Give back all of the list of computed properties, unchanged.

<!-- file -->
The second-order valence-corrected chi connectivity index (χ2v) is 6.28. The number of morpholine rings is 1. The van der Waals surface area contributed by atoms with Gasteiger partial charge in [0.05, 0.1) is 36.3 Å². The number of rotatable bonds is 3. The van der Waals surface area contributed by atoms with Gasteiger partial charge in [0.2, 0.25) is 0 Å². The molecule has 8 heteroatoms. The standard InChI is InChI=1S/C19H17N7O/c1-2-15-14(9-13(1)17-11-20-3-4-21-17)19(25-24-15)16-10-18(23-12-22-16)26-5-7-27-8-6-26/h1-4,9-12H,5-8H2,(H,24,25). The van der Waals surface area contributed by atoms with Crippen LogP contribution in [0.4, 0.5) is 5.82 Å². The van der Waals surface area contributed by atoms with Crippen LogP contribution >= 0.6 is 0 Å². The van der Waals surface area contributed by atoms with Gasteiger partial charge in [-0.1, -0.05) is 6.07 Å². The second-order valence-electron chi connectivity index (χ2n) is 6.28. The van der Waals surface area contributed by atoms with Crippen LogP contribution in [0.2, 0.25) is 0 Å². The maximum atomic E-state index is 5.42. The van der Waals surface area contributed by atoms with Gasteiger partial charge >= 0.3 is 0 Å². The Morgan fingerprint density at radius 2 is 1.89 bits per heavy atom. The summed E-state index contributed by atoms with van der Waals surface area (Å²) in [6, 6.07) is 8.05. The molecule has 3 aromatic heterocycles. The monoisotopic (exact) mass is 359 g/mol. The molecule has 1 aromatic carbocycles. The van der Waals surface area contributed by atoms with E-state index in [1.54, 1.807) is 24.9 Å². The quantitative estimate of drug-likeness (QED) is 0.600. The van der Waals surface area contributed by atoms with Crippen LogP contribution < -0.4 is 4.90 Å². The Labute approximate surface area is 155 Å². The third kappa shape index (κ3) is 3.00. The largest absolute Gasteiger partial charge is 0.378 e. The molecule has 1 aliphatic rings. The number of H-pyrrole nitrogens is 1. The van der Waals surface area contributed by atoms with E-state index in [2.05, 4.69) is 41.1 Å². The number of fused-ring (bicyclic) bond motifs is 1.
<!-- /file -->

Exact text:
The second-order valence-corrected chi connectivity index (χ2v) is 6.28. The number of morpholine rings is 1. The van der Waals surface area contributed by atoms with Gasteiger partial charge in [0.05, 0.1) is 36.3 Å². The number of rotatable bonds is 3. The van der Waals surface area contributed by atoms with Gasteiger partial charge in [0.2, 0.25) is 0 Å². The molecule has 8 heteroatoms. The standard InChI is InChI=1S/C19H17N7O/c1-2-15-14(9-13(1)17-11-20-3-4-21-17)19(25-24-15)16-10-18(23-12-22-16)26-5-7-27-8-6-26/h1-4,9-12H,5-8H2,(H,24,25). The van der Waals surface area contributed by atoms with Crippen LogP contribution in [0.4, 0.5) is 5.82 Å². The van der Waals surface area contributed by atoms with Crippen LogP contribution >= 0.6 is 0 Å². The van der Waals surface area contributed by atoms with Gasteiger partial charge in [-0.1, -0.05) is 6.07 Å². The second-order valence-electron chi connectivity index (χ2n) is 6.28. The van der Waals surface area contributed by atoms with Crippen LogP contribution in [0.2, 0.25) is 0 Å². The maximum atomic E-state index is 5.42. The van der Waals surface area contributed by atoms with Gasteiger partial charge >= 0.3 is 0 Å². The Morgan fingerprint density at radius 2 is 1.89 bits per heavy atom. The summed E-state index contributed by atoms with van der Waals surface area (Å²) in [6, 6.07) is 8.05. The molecule has 3 aromatic heterocycles. The monoisotopic (exact) mass is 359 g/mol. The molecule has 1 aromatic carbocycles. The van der Waals surface area contributed by atoms with E-state index in [1.54, 1.807) is 24.9 Å². The quantitative estimate of drug-likeness (QED) is 0.600. The van der Waals surface area contributed by atoms with Crippen LogP contribution < -0.4 is 4.90 Å². The Labute approximate surface area is 155 Å². The third kappa shape index (κ3) is 3.00. The largest absolute Gasteiger partial charge is 0.378 e. The molecule has 1 aliphatic rings. The number of H-pyrrole nitrogens is 1. The van der Waals surface area contributed by atoms with E-state index in [2.05, 4.69) is 41.1 Å². The number of fused-ring (bicyclic) bond motifs is 1.